Colorectal cancer in African Americans

Douglas K. Rex, Susan M. Rawl, Linda Rabeneck, Emilie K. Rex, Frank Hamilton

Research output: Contribution to journalReview articlepeer-review

17 Scopus citations


In the United States, African Americans have the highest incidence of colorectal cancer of any racial or ethnic group. Compared with whites, African Americans have a younger mean age at colorectal cancer diagnosis and a greater proportion have proximal cancers. Survival in African Americans with colorectal cancer is lower than in whites. Currently, there are no established biological explanations for these differences in colorectal cancer between African Americans and whites. As leaders in the prevention and early diagnosis of colorectal cancer in the United States, clinical gastroenterologists can play an important role in promoting colorectal cancer awareness and the need for screening in African Americans.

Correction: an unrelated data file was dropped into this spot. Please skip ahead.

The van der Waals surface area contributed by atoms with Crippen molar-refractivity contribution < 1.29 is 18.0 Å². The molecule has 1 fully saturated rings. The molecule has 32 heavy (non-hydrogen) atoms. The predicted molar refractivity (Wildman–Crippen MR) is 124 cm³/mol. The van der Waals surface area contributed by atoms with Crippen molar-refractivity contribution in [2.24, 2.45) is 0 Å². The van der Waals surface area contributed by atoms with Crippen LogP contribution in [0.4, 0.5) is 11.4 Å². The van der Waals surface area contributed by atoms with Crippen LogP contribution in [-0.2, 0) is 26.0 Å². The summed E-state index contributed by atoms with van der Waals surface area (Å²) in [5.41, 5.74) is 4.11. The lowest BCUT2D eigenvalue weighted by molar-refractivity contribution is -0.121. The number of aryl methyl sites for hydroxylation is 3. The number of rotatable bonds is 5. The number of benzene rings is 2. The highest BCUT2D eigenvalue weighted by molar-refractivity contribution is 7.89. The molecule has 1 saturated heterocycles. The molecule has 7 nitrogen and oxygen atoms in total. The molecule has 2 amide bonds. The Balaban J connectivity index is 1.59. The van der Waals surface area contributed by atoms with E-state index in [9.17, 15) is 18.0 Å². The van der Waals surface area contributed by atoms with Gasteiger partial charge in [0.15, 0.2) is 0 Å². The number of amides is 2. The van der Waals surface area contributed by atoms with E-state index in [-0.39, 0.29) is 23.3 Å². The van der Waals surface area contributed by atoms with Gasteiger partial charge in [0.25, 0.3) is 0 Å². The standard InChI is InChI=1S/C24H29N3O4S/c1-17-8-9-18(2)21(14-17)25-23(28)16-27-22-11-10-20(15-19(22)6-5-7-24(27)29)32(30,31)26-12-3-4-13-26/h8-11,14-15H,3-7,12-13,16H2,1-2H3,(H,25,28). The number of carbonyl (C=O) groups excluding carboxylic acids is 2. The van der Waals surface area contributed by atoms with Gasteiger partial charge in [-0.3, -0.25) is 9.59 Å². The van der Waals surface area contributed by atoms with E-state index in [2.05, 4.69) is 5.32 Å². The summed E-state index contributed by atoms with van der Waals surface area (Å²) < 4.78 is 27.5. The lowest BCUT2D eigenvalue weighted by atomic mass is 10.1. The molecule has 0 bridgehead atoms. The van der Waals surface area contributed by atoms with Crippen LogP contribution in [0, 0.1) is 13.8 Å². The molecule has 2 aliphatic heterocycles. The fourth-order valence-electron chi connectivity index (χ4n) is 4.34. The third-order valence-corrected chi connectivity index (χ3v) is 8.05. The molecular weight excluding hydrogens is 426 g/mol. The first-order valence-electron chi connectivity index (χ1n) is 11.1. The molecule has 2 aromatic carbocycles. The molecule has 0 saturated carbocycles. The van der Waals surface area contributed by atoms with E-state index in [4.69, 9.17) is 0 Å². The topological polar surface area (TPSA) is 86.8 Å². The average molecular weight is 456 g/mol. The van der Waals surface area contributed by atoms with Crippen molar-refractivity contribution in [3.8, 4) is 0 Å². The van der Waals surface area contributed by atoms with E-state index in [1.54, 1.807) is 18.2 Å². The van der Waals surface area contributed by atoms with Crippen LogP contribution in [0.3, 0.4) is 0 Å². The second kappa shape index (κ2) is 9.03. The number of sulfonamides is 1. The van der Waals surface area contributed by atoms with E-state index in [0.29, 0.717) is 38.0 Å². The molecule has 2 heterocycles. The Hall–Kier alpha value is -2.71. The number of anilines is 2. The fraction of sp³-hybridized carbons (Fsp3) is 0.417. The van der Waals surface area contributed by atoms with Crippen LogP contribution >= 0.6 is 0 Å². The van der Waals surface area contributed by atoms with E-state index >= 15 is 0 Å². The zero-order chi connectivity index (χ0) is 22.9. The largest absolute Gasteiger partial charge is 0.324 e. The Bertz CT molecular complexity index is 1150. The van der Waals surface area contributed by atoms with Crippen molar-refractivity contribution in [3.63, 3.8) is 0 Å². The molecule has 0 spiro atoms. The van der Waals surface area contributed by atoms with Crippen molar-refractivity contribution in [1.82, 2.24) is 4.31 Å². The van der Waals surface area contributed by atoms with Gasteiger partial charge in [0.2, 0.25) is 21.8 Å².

Original languageEnglish (US)
Pages (from-to)60-65
Number of pages6
JournalReviews in gastroenterological disorders
Issue number2
StatePublished - Mar 2004


  • Colorectal cancer
  • Epidemiology
  • Ethnicity
  • Prevention
  • Race
  • Screening
  • Survival

ASJC Scopus subject areas

  • Gastroenterology

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